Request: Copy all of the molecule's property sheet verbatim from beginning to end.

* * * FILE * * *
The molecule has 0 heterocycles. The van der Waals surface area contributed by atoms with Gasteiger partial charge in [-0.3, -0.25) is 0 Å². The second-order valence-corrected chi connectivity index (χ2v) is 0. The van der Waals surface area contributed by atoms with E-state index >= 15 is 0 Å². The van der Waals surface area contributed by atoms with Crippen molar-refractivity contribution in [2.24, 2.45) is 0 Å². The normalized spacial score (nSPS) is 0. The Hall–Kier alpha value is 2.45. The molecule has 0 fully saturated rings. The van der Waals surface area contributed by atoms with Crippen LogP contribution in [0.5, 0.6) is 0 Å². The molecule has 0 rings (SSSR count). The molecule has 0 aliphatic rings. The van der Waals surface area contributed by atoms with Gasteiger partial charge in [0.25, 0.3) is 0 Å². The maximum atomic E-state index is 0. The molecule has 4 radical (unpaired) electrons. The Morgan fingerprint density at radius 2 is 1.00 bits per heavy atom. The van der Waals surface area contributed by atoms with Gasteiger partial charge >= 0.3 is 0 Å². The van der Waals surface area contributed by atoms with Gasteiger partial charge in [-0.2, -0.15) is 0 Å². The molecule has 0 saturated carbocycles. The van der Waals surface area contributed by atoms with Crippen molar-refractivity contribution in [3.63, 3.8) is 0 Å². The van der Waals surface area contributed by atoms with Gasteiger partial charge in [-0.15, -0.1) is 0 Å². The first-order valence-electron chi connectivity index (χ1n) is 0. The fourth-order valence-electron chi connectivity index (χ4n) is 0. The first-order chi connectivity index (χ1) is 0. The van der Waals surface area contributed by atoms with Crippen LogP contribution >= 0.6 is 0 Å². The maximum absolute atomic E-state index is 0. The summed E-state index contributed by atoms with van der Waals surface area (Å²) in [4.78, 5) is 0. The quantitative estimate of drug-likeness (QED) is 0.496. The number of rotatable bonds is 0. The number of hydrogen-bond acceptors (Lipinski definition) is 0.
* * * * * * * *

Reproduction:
The molecule has 0 heterocycles. The van der Waals surface area contributed by atoms with Gasteiger partial charge in [-0.3, -0.25) is 0 Å². The second-order valence-corrected chi connectivity index (χ2v) is 0. The van der Waals surface area contributed by atoms with E-state index >= 15 is 0 Å². The van der Waals surface area contributed by atoms with Crippen molar-refractivity contribution in [2.24, 2.45) is 0 Å². The normalized spacial score (nSPS) is 0. The Hall–Kier alpha value is 2.45. The molecule has 0 fully saturated rings. The van der Waals surface area contributed by atoms with Crippen LogP contribution in [0.5, 0.6) is 0 Å². The molecule has 0 rings (SSSR count). The molecule has 0 aliphatic rings. The van der Waals surface area contributed by atoms with Gasteiger partial charge in [0.25, 0.3) is 0 Å². The maximum atomic E-state index is 0. The molecule has 4 radical (unpaired) electrons. The Morgan fingerprint density at radius 2 is 1.00 bits per heavy atom. The van der Waals surface area contributed by atoms with Gasteiger partial charge >= 0.3 is 0 Å². The van der Waals surface area contributed by atoms with Gasteiger partial charge in [-0.2, -0.15) is 0 Å². The molecule has 0 saturated carbocycles. The van der Waals surface area contributed by atoms with Crippen molar-refractivity contribution in [3.63, 3.8) is 0 Å². The van der Waals surface area contributed by atoms with Gasteiger partial charge in [-0.15, -0.1) is 0 Å². The first-order valence-electron chi connectivity index (χ1n) is 0. The fourth-order valence-electron chi connectivity index (χ4n) is 0. The first-order chi connectivity index (χ1) is 0. The van der Waals surface area contributed by atoms with Crippen LogP contribution >= 0.6 is 0 Å². The maximum absolute atomic E-state index is 0. The summed E-state index contributed by atoms with van der Waals surface area (Å²) in [4.78, 5) is 0. The quantitative estimate of drug-likeness (QED) is 0.496. The number of rotatable bonds is 0. The number of hydrogen-bond acceptors (Lipinski definition) is 0.